4 Lessons I Learned About Querying
Posted by sablumenschein
Keep in mind that I haven’t actually queried any agents yet. This is some of what I’ve learned about the process and preparation. These might be helpful lessons for others.
1. Only query when your novel is complete.
It’s really tempting to query before the novel is done. When you start reading about agents’ months-long reply time frames and see other writers’ stories about the endless querying, you figure “I’ll get a jump on it by querying while I’m still editing.”
Resist the temptation.
I mean it.
Many agent and agency websites state clearly to only query with a complete manuscript. This advice is common on other information/interest sites about querying, agents, and writing. But for all the people who don’t say, you might be tempted. Or, for those who do say, you might figure you’ll be done by the time they reply so what does it matter?
But that’s exactly why you shouldn’t break this rule. It comes down to preparedness. I like to be ready. When I do something, at the moment of doing it, I want to be ready and prepared to handle everything that might result from the action.
So while you’re likely in for months-long waits, what if you’re not? What if, that time you’re mired in editing and decide to redo your ending, the agent calls you in a week? What if they’re one who asked for a complete manuscript?
Will they wait to hear from you? Doubtful. Will they ask you to re-query when it’s done? Quite possible. Will they have signed a book just like yours, or filled the gap in their list, or just decided they don’t want to work with someone who can’t follow basic instructions? Very possible.
Why burn your bridges? Why make a bad first impression? There’s no good answer; the solution is, simply, don’t.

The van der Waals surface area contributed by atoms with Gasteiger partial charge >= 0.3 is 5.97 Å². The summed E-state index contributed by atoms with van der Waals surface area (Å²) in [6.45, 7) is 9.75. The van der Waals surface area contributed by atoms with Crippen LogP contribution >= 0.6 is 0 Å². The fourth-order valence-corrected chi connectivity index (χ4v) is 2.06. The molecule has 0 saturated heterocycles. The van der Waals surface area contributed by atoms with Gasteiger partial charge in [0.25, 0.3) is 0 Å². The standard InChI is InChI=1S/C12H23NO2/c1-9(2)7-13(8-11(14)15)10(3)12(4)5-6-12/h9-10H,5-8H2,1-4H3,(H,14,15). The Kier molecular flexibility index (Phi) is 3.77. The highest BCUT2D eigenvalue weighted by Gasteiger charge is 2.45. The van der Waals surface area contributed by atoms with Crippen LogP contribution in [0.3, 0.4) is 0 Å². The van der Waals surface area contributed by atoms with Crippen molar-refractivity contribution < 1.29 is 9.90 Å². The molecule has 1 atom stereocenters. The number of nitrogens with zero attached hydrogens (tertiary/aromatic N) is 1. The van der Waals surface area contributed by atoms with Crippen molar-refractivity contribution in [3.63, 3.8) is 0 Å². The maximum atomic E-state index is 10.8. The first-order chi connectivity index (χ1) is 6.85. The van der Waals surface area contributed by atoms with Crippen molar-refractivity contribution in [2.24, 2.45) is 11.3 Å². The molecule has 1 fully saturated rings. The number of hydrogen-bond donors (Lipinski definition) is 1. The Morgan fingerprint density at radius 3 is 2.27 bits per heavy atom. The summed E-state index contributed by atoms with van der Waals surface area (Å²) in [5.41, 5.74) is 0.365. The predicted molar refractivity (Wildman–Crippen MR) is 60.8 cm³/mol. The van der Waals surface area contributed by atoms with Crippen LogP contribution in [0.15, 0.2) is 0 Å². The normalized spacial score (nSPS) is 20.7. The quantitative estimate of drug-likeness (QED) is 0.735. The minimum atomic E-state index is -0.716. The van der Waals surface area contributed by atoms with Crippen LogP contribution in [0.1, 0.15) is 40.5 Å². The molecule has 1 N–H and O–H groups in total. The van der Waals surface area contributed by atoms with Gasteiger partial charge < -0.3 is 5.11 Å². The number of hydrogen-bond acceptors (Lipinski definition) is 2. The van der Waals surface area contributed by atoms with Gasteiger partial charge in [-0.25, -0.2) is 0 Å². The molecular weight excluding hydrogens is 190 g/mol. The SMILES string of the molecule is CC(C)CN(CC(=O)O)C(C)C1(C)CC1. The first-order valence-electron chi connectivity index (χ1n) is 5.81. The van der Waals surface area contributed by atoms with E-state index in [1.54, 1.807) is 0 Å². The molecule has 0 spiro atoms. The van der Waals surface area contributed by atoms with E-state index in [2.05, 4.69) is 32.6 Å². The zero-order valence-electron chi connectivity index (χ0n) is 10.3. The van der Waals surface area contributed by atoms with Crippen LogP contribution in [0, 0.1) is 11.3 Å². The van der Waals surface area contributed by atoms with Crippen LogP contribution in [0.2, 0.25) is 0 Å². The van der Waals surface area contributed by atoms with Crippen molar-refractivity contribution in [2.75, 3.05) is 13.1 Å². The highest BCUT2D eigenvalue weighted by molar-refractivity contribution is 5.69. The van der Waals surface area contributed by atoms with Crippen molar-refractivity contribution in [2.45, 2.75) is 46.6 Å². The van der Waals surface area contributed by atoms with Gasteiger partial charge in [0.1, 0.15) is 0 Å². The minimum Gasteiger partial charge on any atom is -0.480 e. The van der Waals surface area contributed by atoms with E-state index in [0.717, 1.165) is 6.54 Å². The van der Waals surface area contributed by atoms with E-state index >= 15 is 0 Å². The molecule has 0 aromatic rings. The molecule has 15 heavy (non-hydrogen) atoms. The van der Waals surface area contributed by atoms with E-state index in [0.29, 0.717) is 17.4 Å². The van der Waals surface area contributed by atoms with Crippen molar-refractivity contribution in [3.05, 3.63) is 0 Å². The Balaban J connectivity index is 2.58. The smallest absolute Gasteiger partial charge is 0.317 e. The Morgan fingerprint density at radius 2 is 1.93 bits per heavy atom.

Don’t query until you’d be comfortable handing your manuscript, in its current form, over to the biggest big-time publishing house, editor, or agent you can imagine.
2. Definition of a query letter.
There seems to be some confusion about what a query letter is. It isn’t a synopsis that explains everything that happens in your book. It’s more like the back-of-the-book blurb.
It entices. It piques interest. It invites the agent to read more, and thus he or she requests your manuscript. It should titillate , focus on the main character and their choices, and have a definite sense of stakes.
It needs to do all that in a page (more like 250 words) or less. Which is why they’re so damn hard.
3. There’s no magic formula (for the query letter).
I’ve read innumerable websites and articles about how to write “the right” query letter. The one that lands an agent, guaranteed.
Thing is, there is no guarantee. There is no magic/silver bullet, golden ticket, paint-by-numbers formula, or secret key to writing a query letter.
Like most things in publishing, it comes down to a confluence of factors largely outside your control: querying the right agent at the right time with the right letter.
By all means, write a kick-ass letter. Write the best letter of your life. But know that no matter how many people you ask for advice, whether they be fellow aspiring authors, or editors, or even agents themselves, that you’ll always get different feedback. Everyone like and wants something different.
All you can do is write the best letter possible, that you feel confident about, and run with it.
Of course, if you query a bunch of agents and don’t even get a nibble, something’s probably wrong somewhere.
4. Some resources I’ve found useful. You might, too.
Agent blogs. If you have your sights on someone, find and read their blog. Learn their personal preferences. If might just be the leg up you need.
Association of Authors’ Representatives. Great for finding people to potentially query, and checking the legitimacy of agents. If someone’s a member, you can probably feel pretty safe with them.
Preditors and Editors. An essential source for avoiding all sorts of scam and problem agents, companies, and services. Always check someone out here first.
Publishers Marketplace. Great source of news, keeping up on the industry. Another way to find agents to query.
Query Shark. A real agent critiques real letters people send her, all for free. She goes through the revision process with them, too. But remember, it’s just her opinions. Definitely great stuff, though.